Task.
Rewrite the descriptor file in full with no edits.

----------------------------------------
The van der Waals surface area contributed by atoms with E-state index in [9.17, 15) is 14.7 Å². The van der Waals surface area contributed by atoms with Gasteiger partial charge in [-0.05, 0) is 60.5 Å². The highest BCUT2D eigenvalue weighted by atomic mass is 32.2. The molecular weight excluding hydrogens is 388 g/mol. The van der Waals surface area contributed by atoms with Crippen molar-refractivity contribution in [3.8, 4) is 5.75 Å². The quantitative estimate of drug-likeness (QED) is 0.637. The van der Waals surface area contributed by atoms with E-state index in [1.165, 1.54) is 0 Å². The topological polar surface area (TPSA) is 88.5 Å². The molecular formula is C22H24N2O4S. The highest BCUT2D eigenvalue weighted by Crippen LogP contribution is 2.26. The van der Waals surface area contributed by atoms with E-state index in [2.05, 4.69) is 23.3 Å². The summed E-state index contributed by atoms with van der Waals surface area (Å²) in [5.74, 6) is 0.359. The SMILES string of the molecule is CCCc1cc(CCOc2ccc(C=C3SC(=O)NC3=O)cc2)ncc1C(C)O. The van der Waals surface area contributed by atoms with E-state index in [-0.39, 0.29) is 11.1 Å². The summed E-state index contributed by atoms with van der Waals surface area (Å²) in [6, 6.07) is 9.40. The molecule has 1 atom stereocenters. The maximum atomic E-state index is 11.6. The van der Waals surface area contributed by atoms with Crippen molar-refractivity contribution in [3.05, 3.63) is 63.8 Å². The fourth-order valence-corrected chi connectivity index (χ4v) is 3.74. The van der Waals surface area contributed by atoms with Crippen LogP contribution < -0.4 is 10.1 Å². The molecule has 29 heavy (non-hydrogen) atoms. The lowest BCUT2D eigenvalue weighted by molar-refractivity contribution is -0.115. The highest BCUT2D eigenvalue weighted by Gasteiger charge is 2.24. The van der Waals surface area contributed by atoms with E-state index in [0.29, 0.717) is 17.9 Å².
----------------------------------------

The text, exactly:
The van der Waals surface area contributed by atoms with E-state index in [9.17, 15) is 14.7 Å². The van der Waals surface area contributed by atoms with Gasteiger partial charge in [-0.05, 0) is 60.5 Å². The highest BCUT2D eigenvalue weighted by atomic mass is 32.2. The molecular weight excluding hydrogens is 388 g/mol. The van der Waals surface area contributed by atoms with Crippen molar-refractivity contribution in [3.8, 4) is 5.75 Å². The quantitative estimate of drug-likeness (QED) is 0.637. The van der Waals surface area contributed by atoms with E-state index in [1.165, 1.54) is 0 Å². The topological polar surface area (TPSA) is 88.5 Å². The molecular formula is C22H24N2O4S. The highest BCUT2D eigenvalue weighted by Crippen LogP contribution is 2.26. The van der Waals surface area contributed by atoms with E-state index in [2.05, 4.69) is 23.3 Å². The summed E-state index contributed by atoms with van der Waals surface area (Å²) in [5.74, 6) is 0.359. The SMILES string of the molecule is CCCc1cc(CCOc2ccc(C=C3SC(=O)NC3=O)cc2)ncc1C(C)O. The van der Waals surface area contributed by atoms with E-state index in [-0.39, 0.29) is 11.1 Å². The summed E-state index contributed by atoms with van der Waals surface area (Å²) in [6, 6.07) is 9.40. The molecule has 1 atom stereocenters. The maximum atomic E-state index is 11.6. The van der Waals surface area contributed by atoms with Crippen molar-refractivity contribution in [3.05, 3.63) is 63.8 Å². The fourth-order valence-corrected chi connectivity index (χ4v) is 3.74. The van der Waals surface area contributed by atoms with Crippen LogP contribution < -0.4 is 10.1 Å². The molecule has 29 heavy (non-hydrogen) atoms. The lowest BCUT2D eigenvalue weighted by molar-refractivity contribution is -0.115. The highest BCUT2D eigenvalue weighted by Gasteiger charge is 2.24. The van der Waals surface area contributed by atoms with E-state index in [0.29, 0.717) is 17.9 Å².